Saturday, August 05, 2006


Mexico's Electoral Tribunal Orders Partial Recount to Begin on Wednesday

By Al Giordano,

Posted on Sat Aug 5th, 2006 at 02:22:25 PM EST
In a Solomonic decision, the seven justices of Mexico’s Supreme Electoral Tribunal (known as the Trife) cut the baby of democracy in half.

In doing so, they added more uncertainty and drama to an already tense crisis. The court’s decision to allow a recount in only half of Mexico’s 300 electoral districts could still result in an historic reversal of official tallies that gave a razor-thin advantage to National Action Party (PAN) candidate Felipe Calderón (who the Federal Elections Commission, know as IFE, claims won by .58 percent or 240,000 votes), making former Mexico City governor Andrés Manuel López Obrador, of the Democratic Revolution Party (PRD) the comeback kid of this year’s cloudy election process.

Alternately, it could narrow the margin between the two candidates to an extent that makes evident the need for a full recount.

The judges rejected appeals for a full recount in the country’s 130,000 precincts (where the official tally gives Calderón the advantage by less than two votes per precinct), instead opting to limit the recount to 11,839, about nine percent of the ballots cast. Attorneys for López Obrador supplied documentation of electoral fraud in 72,000 of the country’s 130,000 precincts. In a recount of that many districts, a change of only three votes per precinct would likely reverse the official tally making López Obrador the winner. However, the court has opted for a recount in only 11,839. That means that to reverse the national tally, a difference of 21 votes per precinct toward López Obrador would be required.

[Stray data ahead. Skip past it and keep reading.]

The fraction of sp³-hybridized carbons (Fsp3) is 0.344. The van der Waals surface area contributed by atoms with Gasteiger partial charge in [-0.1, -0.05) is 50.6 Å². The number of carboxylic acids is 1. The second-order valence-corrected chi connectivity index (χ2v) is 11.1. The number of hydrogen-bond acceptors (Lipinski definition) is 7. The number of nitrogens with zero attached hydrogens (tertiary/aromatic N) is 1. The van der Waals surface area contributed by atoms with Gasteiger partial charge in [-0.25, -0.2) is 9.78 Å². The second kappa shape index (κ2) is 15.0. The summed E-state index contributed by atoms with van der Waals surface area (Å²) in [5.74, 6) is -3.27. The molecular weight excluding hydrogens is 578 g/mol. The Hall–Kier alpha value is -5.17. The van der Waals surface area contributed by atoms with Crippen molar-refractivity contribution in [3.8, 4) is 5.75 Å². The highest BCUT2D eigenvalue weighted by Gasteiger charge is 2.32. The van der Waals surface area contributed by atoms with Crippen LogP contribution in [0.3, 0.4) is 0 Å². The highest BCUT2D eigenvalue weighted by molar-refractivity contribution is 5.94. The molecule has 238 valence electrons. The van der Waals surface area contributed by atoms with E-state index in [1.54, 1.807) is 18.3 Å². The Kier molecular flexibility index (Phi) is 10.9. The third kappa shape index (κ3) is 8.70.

The messiest scenario will come if this sample of 11,000 precincts shows a shift averaging more than two or three votes per precinct toward López Obrador. If so, the national clamor for a full recount will boil over into a national rebellion. The court will have to either reconsider the matter of a full or larger recount or the post-electoral conflict will move from the courts to the streets and highways of Mexico.

The partial recount ordered by the court will begin Wednesday, August 9, and last for one week (in which regional judges will count ballots in public sessions, including over next weekend) and the results must be submitted by August 16. The clock will then be ticking with just 15 days left until the court’s August 31 deadline to conduct recounts and its September 6 deadline to declare a presidential victor or, alternately, annul the election, bringing forward an even muddier scenario in which the federal Congress will have to choose an interim president to attempt to govern a divided populace.

López Obrador, whose supporters have camped out blockading Paseo de la Reforma and other important streets in the center of Mexico City for the past week, has called his people to the Zocalo – the gigantic “town square” of the nation – at 7 p.m. tonight to offer his response to the tribunal’s decision. There, history may find the baby of democracy is not willing to be cut in half and is ready to fight like never before to survive.

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